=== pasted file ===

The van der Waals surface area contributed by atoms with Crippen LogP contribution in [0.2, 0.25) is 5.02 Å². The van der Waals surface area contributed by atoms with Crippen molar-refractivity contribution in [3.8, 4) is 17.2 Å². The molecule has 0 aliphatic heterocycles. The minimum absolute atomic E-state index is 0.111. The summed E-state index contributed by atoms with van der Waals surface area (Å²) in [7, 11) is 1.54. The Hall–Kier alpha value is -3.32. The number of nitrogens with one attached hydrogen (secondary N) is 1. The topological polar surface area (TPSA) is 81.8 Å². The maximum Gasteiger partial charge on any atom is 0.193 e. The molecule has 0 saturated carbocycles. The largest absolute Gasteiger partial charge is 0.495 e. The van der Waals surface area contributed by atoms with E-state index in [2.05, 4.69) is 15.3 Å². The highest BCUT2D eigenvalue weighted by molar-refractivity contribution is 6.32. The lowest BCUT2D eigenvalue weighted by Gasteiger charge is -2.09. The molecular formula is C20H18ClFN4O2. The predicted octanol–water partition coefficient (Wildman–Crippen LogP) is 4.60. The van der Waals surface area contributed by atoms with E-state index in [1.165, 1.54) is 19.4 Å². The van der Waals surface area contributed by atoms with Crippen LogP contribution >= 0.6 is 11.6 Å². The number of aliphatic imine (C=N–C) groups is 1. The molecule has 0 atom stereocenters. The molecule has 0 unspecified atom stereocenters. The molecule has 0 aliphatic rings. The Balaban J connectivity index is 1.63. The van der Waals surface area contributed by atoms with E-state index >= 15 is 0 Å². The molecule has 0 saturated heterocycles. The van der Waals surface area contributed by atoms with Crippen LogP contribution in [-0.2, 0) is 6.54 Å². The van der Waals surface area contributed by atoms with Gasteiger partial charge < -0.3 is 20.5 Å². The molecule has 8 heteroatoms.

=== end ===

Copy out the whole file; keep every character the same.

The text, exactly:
The van der Waals surface area contributed by atoms with Crippen LogP contribution in [0.2, 0.25) is 5.02 Å². The van der Waals surface area contributed by atoms with Crippen molar-refractivity contribution in [3.8, 4) is 17.2 Å². The molecule has 0 aliphatic heterocycles. The minimum absolute atomic E-state index is 0.111. The summed E-state index contributed by atoms with van der Waals surface area (Å²) in [7, 11) is 1.54. The Hall–Kier alpha value is -3.32. The number of nitrogens with one attached hydrogen (secondary N) is 1. The topological polar surface area (TPSA) is 81.8 Å². The maximum Gasteiger partial charge on any atom is 0.193 e. The molecule has 0 saturated carbocycles. The largest absolute Gasteiger partial charge is 0.495 e. The van der Waals surface area contributed by atoms with E-state index in [2.05, 4.69) is 15.3 Å². The highest BCUT2D eigenvalue weighted by molar-refractivity contribution is 6.32. The lowest BCUT2D eigenvalue weighted by Gasteiger charge is -2.09. The molecular formula is C20H18ClFN4O2. The predicted octanol–water partition coefficient (Wildman–Crippen LogP) is 4.60. The van der Waals surface area contributed by atoms with E-state index in [1.165, 1.54) is 19.4 Å². The van der Waals surface area contributed by atoms with Crippen LogP contribution >= 0.6 is 11.6 Å². The number of aliphatic imine (C=N–C) groups is 1. The molecule has 0 atom stereocenters. The molecule has 0 unspecified atom stereocenters. The molecule has 0 aliphatic rings. The Balaban J connectivity index is 1.63. The van der Waals surface area contributed by atoms with E-state index >= 15 is 0 Å². The molecule has 0 saturated heterocycles. The van der Waals surface area contributed by atoms with Crippen LogP contribution in [-0.2, 0) is 6.54 Å². The van der Waals surface area contributed by atoms with Gasteiger partial charge < -0.3 is 20.5 Å². The molecule has 8 heteroatoms.